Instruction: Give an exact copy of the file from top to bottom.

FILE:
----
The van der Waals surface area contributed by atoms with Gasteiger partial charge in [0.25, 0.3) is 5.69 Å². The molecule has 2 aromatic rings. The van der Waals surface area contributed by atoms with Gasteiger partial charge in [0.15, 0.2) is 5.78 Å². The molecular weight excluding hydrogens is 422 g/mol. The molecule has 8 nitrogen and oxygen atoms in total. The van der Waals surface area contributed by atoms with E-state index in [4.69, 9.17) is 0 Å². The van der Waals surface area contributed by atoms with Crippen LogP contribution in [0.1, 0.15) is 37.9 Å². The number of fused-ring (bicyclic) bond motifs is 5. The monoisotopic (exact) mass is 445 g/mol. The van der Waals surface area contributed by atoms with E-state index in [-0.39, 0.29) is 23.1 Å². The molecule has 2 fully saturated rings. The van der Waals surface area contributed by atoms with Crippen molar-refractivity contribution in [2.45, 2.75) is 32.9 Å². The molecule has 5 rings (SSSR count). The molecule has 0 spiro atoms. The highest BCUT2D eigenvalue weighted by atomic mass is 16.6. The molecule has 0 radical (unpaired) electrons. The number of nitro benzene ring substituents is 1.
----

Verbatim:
The van der Waals surface area contributed by atoms with Gasteiger partial charge in [0.25, 0.3) is 5.69 Å². The molecule has 2 aromatic rings. The van der Waals surface area contributed by atoms with Gasteiger partial charge in [0.15, 0.2) is 5.78 Å². The molecular weight excluding hydrogens is 422 g/mol. The molecule has 8 nitrogen and oxygen atoms in total. The van der Waals surface area contributed by atoms with E-state index in [4.69, 9.17) is 0 Å². The van der Waals surface area contributed by atoms with Crippen LogP contribution in [0.1, 0.15) is 37.9 Å². The number of fused-ring (bicyclic) bond motifs is 5. The monoisotopic (exact) mass is 445 g/mol. The van der Waals surface area contributed by atoms with E-state index in [-0.39, 0.29) is 23.1 Å². The molecule has 2 fully saturated rings. The van der Waals surface area contributed by atoms with Crippen molar-refractivity contribution in [2.45, 2.75) is 32.9 Å². The molecule has 5 rings (SSSR count). The molecule has 0 spiro atoms. The highest BCUT2D eigenvalue weighted by atomic mass is 16.6. The molecule has 0 radical (unpaired) electrons. The number of nitro benzene ring substituents is 1.